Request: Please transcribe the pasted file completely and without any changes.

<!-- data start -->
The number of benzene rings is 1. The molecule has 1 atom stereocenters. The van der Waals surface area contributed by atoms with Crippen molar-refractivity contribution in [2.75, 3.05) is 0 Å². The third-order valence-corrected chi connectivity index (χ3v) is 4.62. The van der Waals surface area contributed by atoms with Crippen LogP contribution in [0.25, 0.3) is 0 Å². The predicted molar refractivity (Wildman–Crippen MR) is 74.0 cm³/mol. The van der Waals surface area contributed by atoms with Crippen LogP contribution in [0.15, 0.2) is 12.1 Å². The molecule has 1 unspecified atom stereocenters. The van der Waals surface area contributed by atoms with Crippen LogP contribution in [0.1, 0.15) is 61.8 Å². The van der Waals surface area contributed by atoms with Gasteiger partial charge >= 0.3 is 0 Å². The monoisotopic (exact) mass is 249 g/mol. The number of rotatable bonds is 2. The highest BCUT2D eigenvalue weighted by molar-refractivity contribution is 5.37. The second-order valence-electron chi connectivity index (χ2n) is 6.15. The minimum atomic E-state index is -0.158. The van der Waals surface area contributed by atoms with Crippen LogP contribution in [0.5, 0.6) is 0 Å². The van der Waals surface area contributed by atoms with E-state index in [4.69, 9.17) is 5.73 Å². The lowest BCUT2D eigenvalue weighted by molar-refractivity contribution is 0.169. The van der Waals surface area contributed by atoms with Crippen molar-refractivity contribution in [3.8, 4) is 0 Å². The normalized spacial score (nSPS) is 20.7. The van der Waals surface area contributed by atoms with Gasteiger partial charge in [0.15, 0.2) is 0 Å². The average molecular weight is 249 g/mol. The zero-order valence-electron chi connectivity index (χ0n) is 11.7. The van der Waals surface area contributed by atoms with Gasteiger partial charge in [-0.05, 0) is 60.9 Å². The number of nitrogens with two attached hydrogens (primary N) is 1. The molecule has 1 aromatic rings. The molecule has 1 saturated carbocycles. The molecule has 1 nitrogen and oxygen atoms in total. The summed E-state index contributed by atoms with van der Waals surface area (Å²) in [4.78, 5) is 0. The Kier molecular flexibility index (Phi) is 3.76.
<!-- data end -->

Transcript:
The number of benzene rings is 1. The molecule has 1 atom stereocenters. The van der Waals surface area contributed by atoms with Crippen molar-refractivity contribution in [2.75, 3.05) is 0 Å². The third-order valence-corrected chi connectivity index (χ3v) is 4.62. The van der Waals surface area contributed by atoms with Crippen LogP contribution in [0.25, 0.3) is 0 Å². The predicted molar refractivity (Wildman–Crippen MR) is 74.0 cm³/mol. The van der Waals surface area contributed by atoms with Crippen LogP contribution in [0.15, 0.2) is 12.1 Å². The molecule has 1 unspecified atom stereocenters. The van der Waals surface area contributed by atoms with Crippen LogP contribution in [0.1, 0.15) is 61.8 Å². The van der Waals surface area contributed by atoms with Gasteiger partial charge >= 0.3 is 0 Å². The monoisotopic (exact) mass is 249 g/mol. The number of rotatable bonds is 2. The highest BCUT2D eigenvalue weighted by molar-refractivity contribution is 5.37. The second-order valence-electron chi connectivity index (χ2n) is 6.15. The minimum atomic E-state index is -0.158. The van der Waals surface area contributed by atoms with Crippen LogP contribution in [0.5, 0.6) is 0 Å². The van der Waals surface area contributed by atoms with E-state index in [4.69, 9.17) is 5.73 Å². The lowest BCUT2D eigenvalue weighted by molar-refractivity contribution is 0.169. The van der Waals surface area contributed by atoms with Crippen molar-refractivity contribution in [3.8, 4) is 0 Å². The normalized spacial score (nSPS) is 20.7. The van der Waals surface area contributed by atoms with Gasteiger partial charge in [0.15, 0.2) is 0 Å². The average molecular weight is 249 g/mol. The zero-order valence-electron chi connectivity index (χ0n) is 11.7. The van der Waals surface area contributed by atoms with Gasteiger partial charge in [-0.05, 0) is 60.9 Å². The number of nitrogens with two attached hydrogens (primary N) is 1. The molecule has 1 aromatic rings. The molecule has 1 saturated carbocycles. The molecule has 1 nitrogen and oxygen atoms in total. The summed E-state index contributed by atoms with van der Waals surface area (Å²) in [4.78, 5) is 0. The Kier molecular flexibility index (Phi) is 3.76.